Originally published in the Condé Nast Traveler Aug '21 edition
Dubai is bellowing with dizzying skyscrapers, elaborate malls, slinky hotels, and commercialized restaurants. In a city that thrives off of five-star endeavors, localized sustainable dining options are somewhat of a rarity. But a new generation of restaurateurs and farmers are drawing upon the abundant creativity in this dynamic city and slowly shifting Dubai’s food scene to be more environmentally conscious.
Today, homegrown restaurants are cropping up in the city’s design-centric neighborhoods, with menus full of locally sourced produce from a variety of farms on the outskirts of the city.
In Dubai’s International Financial Centre sits one of the city’s most enticing experiments in food sustainability: Spanish tapas bar BOCA. With a menu designed around Emirati products, BOCA is an ode to the region’s nature, the highlight of which is a garden dedicated to edible Emirati desert plants.. The creative minds behind BOCA draw inspiration from the land and sea of the U.A.E. in an effort to create slow, locally sourced food with a story that is distinct from the typical commercial restaurants saturating Dubai’s food scene.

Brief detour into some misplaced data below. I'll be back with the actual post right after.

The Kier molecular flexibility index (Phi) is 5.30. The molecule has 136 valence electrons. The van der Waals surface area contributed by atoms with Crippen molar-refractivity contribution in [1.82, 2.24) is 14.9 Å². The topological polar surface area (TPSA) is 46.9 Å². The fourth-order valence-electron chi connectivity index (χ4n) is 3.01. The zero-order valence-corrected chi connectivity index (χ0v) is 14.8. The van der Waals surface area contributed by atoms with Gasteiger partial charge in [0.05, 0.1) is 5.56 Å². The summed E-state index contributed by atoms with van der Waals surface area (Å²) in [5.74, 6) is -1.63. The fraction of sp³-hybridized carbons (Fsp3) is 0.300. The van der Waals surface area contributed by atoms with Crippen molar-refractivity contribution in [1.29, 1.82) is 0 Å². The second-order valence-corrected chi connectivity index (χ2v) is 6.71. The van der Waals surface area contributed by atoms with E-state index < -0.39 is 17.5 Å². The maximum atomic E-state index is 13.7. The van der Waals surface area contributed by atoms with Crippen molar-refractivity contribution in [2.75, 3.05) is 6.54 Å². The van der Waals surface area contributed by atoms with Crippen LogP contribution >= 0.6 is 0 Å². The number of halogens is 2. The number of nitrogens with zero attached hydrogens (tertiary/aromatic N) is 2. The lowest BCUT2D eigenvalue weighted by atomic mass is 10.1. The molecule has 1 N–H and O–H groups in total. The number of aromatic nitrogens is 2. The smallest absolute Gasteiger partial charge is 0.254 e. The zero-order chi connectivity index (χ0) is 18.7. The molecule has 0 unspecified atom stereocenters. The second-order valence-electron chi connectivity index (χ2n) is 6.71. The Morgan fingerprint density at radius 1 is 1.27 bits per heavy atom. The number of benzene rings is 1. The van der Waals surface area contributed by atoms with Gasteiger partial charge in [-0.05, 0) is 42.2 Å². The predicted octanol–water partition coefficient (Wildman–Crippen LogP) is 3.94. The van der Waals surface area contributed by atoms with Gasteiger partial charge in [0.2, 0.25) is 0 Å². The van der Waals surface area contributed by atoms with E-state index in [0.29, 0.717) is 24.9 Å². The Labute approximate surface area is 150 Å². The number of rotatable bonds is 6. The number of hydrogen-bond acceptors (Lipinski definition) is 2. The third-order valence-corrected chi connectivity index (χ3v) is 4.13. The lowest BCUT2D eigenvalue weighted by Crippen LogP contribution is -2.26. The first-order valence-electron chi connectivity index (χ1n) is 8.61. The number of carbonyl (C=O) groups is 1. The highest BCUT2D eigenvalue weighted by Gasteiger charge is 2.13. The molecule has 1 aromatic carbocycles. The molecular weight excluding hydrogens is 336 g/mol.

Dubai’s shifting food scene extends beyond restaurants. Small-scale farms are advancing the U.A.E.’s local food supply in unique ecosystems across the country. These initiatives play an equally important role in the region’s food revolution, where, until recent years, a localized food source was scarce.
Off the quiet shores of the Indian Ocean against the spectacular Hajar Mountains sits Dibba Bay Oysters, a small oyster farm that is quietly disrupting the United Arab Emirates’ seafood industry. Inspired by Emirati pearl diving heritage, Dibba Bay became the first farm to grow oysters in the warm waters of the Arabian Gulf—a concept previously thought impossible—and send the fruits of their labor directly to local markets and restaurants.
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